Some people may argue that a man who has been making yakuza films for two decades could be running out of things to say. In this case though, if anyone were to utter those words about director and actor Beat Takeshi, they probably wouldn't be able to say anything else out loud after that, since someone would sledgehammer out all their teeth and leave their tongue on a windowsill for birds to munch on. His latest film, Outrage, is a swift kick in the soft parts sure to release some holiday tension.
This movie could also be called "How to Succeed in Business with Lots of Brutal Murder." Ikemoto (Jun Kunimura) is a sort of middle-management crime boss in the Sanno-kai clan, and the head of the clan scolds him for dealing with Murase (Renji Ishibashi). The problem is that Ikemoto and Murase have taken a brotherhood oath, but since that means just about as much as Kim Kardashian's wedding vows, Ikemoto just makes his clan do the dirty work in order to look obedient but reliable (blood does flow downhill, after all). Just when you think that it all can end with one severed pinky, the deception and double-crossing keep piling on top of each other, and the guns and ammo industry is mailing these guys a thank you note for sending their kids to college.
The movie has the kind of pace that kept fooling me--just when I thought it might be losing steam, another barbaric murder occurs and makes me glad I have never borrowed money from someone who wears only suits and crocodile skin shoes. Usually Takeshi's films tend to take on this quietly simmering atmosphere peppered with explosive action, but this time the constant slow-and-go pace made the movie feel longer than it actually was. However, the violence was more acute than it has been in his more recent movies, which kept it interesting. In fact, in moments of excitement, this movie feels like Goodfellas if Joe Pesci hadn't been such a wuss. I'm talking hijacked visits to the dentist, cooking utensils in eardrums, and explosions a'plenty.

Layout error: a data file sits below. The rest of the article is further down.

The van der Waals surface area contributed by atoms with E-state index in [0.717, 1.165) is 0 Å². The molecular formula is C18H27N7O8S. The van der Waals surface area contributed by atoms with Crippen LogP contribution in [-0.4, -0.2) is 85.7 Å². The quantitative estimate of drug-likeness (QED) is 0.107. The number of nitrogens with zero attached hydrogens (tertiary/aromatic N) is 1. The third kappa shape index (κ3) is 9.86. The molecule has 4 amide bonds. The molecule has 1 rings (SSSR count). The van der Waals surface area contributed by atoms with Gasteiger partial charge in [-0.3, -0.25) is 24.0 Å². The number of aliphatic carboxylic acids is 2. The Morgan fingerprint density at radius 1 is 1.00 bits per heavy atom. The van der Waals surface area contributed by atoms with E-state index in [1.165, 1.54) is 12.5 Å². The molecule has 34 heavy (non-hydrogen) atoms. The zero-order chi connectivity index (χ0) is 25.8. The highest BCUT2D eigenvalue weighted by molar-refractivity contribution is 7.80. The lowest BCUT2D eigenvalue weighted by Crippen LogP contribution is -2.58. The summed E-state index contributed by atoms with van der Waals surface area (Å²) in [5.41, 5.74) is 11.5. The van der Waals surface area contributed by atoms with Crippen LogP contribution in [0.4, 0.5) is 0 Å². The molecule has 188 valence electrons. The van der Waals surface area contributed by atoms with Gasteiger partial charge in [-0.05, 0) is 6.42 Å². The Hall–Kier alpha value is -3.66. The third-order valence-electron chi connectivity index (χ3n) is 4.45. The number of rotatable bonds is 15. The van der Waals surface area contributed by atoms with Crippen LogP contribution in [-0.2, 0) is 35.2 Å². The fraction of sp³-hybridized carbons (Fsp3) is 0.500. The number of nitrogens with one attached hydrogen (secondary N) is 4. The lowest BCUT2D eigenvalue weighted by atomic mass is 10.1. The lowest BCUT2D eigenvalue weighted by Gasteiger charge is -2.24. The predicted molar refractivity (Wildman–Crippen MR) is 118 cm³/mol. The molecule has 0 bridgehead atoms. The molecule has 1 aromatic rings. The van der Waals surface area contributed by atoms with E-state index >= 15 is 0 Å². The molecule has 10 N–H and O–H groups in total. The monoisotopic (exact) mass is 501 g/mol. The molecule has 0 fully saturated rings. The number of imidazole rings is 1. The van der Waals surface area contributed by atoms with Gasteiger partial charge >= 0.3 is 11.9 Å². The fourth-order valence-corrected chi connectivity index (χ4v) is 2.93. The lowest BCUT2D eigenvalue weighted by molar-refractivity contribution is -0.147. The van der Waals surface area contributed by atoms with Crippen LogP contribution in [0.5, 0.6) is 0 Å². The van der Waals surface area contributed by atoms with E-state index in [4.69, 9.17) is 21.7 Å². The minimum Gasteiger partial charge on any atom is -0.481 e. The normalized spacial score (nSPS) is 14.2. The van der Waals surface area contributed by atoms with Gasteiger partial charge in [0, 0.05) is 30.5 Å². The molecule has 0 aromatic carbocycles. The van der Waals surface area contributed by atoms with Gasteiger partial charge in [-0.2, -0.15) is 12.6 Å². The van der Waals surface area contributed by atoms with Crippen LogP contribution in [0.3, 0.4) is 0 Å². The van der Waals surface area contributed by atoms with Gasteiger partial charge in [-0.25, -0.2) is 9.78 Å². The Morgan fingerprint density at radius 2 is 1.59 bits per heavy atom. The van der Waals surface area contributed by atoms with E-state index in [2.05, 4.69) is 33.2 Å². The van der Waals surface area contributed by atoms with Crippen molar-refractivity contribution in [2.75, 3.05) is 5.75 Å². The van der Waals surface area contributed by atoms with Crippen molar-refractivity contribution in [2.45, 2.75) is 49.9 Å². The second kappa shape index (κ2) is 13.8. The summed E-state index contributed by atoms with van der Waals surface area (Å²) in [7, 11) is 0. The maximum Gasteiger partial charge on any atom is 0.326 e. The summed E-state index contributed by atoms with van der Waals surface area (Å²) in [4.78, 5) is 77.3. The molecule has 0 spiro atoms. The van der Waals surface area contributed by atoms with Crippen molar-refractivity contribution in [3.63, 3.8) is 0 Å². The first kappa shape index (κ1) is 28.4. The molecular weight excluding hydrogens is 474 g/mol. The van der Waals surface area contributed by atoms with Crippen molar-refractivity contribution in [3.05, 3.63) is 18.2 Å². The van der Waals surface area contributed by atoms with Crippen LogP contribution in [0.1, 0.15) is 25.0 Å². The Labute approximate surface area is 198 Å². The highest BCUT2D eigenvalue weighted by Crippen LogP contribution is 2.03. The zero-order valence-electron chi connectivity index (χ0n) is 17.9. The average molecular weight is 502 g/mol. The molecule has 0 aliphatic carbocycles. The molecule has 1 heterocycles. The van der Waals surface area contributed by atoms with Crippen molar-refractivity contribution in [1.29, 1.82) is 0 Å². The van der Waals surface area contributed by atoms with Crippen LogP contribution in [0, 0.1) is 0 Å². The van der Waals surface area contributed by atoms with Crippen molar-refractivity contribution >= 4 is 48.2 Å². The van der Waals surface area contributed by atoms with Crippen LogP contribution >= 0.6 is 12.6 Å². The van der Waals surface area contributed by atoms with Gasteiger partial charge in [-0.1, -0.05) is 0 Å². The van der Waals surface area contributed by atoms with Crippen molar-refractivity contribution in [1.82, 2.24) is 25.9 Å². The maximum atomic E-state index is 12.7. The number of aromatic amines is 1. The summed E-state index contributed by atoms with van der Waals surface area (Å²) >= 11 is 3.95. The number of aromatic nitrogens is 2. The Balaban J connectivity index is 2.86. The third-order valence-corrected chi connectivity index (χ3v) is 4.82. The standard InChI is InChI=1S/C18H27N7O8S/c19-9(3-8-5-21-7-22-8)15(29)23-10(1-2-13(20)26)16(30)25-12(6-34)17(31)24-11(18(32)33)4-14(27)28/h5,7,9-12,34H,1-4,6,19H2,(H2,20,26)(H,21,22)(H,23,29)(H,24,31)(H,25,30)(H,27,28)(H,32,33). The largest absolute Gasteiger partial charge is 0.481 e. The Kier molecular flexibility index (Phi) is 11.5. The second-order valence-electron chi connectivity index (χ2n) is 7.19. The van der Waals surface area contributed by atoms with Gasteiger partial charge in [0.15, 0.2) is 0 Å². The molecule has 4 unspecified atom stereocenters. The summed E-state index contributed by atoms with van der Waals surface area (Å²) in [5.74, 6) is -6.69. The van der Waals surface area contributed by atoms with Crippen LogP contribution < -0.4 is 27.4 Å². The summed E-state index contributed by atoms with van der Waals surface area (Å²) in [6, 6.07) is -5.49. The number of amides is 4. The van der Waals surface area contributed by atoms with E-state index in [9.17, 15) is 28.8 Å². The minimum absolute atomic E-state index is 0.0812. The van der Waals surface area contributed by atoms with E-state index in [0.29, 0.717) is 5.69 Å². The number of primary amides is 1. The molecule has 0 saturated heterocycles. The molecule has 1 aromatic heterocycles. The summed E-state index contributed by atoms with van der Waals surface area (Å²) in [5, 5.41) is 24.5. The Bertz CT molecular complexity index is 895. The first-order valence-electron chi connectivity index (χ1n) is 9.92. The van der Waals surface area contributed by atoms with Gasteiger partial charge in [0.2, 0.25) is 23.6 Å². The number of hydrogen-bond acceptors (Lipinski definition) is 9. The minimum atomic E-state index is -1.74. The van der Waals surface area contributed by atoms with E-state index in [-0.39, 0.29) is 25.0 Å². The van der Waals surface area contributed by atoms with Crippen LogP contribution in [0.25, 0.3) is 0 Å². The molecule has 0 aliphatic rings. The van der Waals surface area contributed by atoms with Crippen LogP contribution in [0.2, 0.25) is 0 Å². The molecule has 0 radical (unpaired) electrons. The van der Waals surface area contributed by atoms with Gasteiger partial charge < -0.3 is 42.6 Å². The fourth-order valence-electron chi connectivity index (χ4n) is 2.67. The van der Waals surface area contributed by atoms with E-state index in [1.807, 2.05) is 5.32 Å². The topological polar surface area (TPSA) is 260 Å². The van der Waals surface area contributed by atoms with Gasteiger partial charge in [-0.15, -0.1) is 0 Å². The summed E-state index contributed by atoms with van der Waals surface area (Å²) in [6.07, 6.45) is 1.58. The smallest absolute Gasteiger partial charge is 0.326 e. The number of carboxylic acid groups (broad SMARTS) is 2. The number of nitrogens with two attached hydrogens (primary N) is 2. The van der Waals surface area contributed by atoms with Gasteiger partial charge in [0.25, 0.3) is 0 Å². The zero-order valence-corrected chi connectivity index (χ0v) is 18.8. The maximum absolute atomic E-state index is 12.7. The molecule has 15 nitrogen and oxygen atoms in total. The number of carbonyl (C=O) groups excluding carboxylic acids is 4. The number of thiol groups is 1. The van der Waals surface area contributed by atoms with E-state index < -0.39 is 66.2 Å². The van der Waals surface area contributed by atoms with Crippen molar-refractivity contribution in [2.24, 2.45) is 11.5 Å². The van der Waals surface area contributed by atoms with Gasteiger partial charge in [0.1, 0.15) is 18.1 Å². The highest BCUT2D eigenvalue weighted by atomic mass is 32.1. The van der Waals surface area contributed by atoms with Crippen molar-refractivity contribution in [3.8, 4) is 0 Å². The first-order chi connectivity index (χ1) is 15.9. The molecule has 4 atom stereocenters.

Outrage paints an exhausting picture of being a bad guy. The crime syndicate goes through gangsters faster than Naomi Campbell goes through assistants. In order to be yakuza, you have to be a couple of steps ahead of the bloodthirsty psychos you made meaningless brotherhood pacts with in order to enjoy any moments of success. But this movie doesn't provide reasoning behind their participation or the effects of their choice deeper than a flesh wound. It's just a cavalcade of savagery that is incredibly fun to watch, if you have a strong stomach.